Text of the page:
Ken Borland
Sports Journalist
2 minute read
12 Jan 2022
5:56 am

‘A good day,’ says Rabada, after SA dismantle India

Ken Borland

Though there was movement and some steep bounce, Rabada said the Newlands pitch was not exactly poisonous.

Kagiso Rabada celebrates the wicket of India captain Virat Kohli. Picture: Gallo Images

India owe numerous debts of gratitude to their captain Virat Kohli, who batted for four-and-a-half hours and wrestled them to 223 all out with his defiant innings of 79, but his conqueror, Kagiso Rabada, said the secret to his and South Africa’s success on the first day of the decisive third Test at Newlands on Tuesday was not coming up with any special plans but rather being relentless in their basics.

Rabada was outstanding in his 50th Test and actually deserved better than his final figures of 4/73 in 22 overs on Tuesday, such was the quality of his fast bowling.

His tussle with Kohli was dazzling at times, and South Africa’s talismanic fast bowler eventually won the day when he had the great batsman caught behind as the penultimate wicket of the innings.

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“Kohli batted extremely well and he was very patient with leaving the ball,” Rabada said.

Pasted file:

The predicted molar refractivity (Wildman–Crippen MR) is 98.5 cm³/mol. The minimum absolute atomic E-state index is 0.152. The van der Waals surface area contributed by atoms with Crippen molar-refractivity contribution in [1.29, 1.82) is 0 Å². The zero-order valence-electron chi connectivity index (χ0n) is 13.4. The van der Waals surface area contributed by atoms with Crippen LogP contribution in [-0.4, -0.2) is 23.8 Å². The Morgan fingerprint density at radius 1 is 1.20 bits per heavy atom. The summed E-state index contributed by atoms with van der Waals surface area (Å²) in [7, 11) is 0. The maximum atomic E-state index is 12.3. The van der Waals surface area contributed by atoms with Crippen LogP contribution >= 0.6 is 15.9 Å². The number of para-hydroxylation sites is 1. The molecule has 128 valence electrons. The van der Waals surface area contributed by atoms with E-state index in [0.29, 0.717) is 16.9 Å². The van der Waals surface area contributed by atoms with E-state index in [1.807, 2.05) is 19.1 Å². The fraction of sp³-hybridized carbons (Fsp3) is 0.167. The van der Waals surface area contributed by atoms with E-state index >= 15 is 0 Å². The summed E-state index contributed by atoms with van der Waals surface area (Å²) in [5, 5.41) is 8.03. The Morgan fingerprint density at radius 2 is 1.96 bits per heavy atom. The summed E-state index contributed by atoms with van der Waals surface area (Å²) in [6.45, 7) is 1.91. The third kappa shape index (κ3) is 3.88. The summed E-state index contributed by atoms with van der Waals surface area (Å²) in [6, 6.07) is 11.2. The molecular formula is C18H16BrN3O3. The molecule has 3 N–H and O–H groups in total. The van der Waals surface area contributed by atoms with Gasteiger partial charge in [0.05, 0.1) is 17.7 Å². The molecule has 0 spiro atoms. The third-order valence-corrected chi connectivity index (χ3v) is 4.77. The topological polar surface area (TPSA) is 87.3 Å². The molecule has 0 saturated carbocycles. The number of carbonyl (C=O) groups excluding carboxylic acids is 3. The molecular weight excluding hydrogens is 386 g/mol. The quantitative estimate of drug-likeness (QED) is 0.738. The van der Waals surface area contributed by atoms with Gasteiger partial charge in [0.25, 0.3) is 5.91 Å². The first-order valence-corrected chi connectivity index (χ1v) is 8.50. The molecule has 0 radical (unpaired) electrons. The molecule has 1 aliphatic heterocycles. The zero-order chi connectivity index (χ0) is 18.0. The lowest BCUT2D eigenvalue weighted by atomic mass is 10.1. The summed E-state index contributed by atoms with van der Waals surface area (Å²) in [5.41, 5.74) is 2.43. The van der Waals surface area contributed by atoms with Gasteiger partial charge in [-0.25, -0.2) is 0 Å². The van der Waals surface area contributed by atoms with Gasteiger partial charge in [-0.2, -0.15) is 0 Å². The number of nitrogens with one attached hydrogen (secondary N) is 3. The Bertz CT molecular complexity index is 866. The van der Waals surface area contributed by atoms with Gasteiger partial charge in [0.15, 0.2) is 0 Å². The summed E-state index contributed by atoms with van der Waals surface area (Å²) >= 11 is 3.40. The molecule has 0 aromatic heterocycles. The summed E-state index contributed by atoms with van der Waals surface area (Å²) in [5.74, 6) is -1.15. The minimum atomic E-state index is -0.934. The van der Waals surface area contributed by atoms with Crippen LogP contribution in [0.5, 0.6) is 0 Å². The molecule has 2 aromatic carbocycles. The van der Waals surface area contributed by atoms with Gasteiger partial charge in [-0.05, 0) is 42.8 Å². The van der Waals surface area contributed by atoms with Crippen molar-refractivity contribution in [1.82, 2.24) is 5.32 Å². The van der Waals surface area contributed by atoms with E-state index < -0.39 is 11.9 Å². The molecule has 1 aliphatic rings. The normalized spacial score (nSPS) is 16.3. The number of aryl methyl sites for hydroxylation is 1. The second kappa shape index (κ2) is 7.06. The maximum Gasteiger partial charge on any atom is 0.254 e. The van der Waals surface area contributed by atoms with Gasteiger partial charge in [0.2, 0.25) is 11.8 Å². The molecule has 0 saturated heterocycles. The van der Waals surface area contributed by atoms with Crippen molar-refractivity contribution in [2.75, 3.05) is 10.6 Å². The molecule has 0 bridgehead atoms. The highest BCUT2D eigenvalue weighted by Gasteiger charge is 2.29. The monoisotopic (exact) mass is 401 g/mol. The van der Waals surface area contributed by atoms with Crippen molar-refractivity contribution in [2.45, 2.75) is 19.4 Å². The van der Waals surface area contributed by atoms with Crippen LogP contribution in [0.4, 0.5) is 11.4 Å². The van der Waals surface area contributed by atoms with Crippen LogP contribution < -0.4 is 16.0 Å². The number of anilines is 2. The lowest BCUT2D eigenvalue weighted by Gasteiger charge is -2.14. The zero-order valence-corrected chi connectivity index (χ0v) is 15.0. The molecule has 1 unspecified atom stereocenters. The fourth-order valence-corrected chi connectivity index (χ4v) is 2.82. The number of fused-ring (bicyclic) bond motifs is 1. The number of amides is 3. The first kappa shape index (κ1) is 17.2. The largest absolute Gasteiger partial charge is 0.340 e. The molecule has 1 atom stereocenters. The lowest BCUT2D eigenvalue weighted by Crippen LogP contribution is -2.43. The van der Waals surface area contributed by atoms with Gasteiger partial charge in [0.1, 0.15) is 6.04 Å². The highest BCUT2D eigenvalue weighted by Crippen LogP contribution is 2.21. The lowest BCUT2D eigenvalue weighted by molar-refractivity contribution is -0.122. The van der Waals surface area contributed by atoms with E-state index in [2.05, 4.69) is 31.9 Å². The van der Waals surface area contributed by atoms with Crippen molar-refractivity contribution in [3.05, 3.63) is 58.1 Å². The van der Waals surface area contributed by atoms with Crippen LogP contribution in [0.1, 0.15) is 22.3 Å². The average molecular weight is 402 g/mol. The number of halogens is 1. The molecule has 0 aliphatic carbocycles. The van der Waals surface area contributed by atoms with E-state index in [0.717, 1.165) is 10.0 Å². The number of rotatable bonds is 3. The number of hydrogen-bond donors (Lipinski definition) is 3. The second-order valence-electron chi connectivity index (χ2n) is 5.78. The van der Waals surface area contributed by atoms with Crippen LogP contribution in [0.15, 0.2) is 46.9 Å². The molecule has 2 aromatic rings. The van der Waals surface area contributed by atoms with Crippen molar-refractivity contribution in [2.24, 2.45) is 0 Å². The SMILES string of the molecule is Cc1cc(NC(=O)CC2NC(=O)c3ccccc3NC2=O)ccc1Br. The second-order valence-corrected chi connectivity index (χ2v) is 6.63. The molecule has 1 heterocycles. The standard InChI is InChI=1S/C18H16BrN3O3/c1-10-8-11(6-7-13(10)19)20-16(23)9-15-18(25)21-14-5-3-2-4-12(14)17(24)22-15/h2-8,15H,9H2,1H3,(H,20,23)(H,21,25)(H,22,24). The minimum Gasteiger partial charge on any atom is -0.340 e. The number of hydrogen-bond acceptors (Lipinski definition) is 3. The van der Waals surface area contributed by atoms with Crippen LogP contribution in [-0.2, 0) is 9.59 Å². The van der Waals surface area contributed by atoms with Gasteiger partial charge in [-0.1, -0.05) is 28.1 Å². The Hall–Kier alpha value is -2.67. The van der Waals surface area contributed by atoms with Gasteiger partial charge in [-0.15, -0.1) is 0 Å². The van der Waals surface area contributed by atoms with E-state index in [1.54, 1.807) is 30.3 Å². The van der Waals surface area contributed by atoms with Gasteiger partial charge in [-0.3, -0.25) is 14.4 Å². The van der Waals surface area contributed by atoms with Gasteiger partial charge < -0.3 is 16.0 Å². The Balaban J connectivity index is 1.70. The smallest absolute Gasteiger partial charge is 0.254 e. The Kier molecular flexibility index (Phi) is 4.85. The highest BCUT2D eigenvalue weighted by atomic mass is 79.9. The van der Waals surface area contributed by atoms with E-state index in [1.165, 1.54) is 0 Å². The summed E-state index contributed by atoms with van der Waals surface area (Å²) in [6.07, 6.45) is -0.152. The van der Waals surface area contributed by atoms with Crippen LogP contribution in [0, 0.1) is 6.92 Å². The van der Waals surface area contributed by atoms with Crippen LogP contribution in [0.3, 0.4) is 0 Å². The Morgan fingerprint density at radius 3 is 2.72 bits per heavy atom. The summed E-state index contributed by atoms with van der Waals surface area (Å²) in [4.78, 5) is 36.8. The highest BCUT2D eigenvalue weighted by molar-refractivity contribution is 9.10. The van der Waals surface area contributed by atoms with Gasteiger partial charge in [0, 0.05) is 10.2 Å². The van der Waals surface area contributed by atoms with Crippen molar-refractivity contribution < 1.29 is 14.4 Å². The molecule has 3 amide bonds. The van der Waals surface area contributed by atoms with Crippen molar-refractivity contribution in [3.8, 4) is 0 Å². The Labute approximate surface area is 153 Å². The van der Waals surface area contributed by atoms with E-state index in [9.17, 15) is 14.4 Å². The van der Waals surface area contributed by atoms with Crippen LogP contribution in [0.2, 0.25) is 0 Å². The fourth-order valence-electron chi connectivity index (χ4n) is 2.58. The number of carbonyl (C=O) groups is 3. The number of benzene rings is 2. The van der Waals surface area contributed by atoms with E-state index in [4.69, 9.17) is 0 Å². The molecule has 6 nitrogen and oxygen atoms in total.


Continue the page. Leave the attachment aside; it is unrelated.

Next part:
“People think we have such wicked plans but it was all about bowling a good line and length, being relentless and resilient.

“I wasn’t going for his pads obviously. I was just trying to get the ball to swing away. That’s where he’s been getting out lately, and the important thing was to just stick at it.

“Bowling very seldom feels perfect, but it was a good day for me. I just tried to be as consistent as possible.”

India chose to bat first with dark clouds enveloping the ground and a greenish tinge to the pitch. Armed with the hard, red new ball, Rabada and Duanne Olivier made life hard for them from the outset.

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But though there was movement and some steep bounce, Rabada said the Newlands pitch was not exactly poisonous.

South Africa, batting under clear blue skies, reached 17/1 in the eight overs they faced before stumps.

“There’s still quite a bit in the pitch, but it looks a proper Test wicket. Batsmen will have to grind, but the bowlers still have to bowl well,” Rabada said.

“We have no control over conditions, but I don’t think it’s going to get much easier for batsmen tomorrow (Wednesday).”

The 26-year-old, who took his tally to 230 Test wickets, was in his element on Tuesday. His action was liquid smooth, his accuracy superb and the ball was talking.

India have a couple of mean fast bowlers of their own though, and South Africa’s batting line-up are going to have to support their bowlers now and do well as a unit.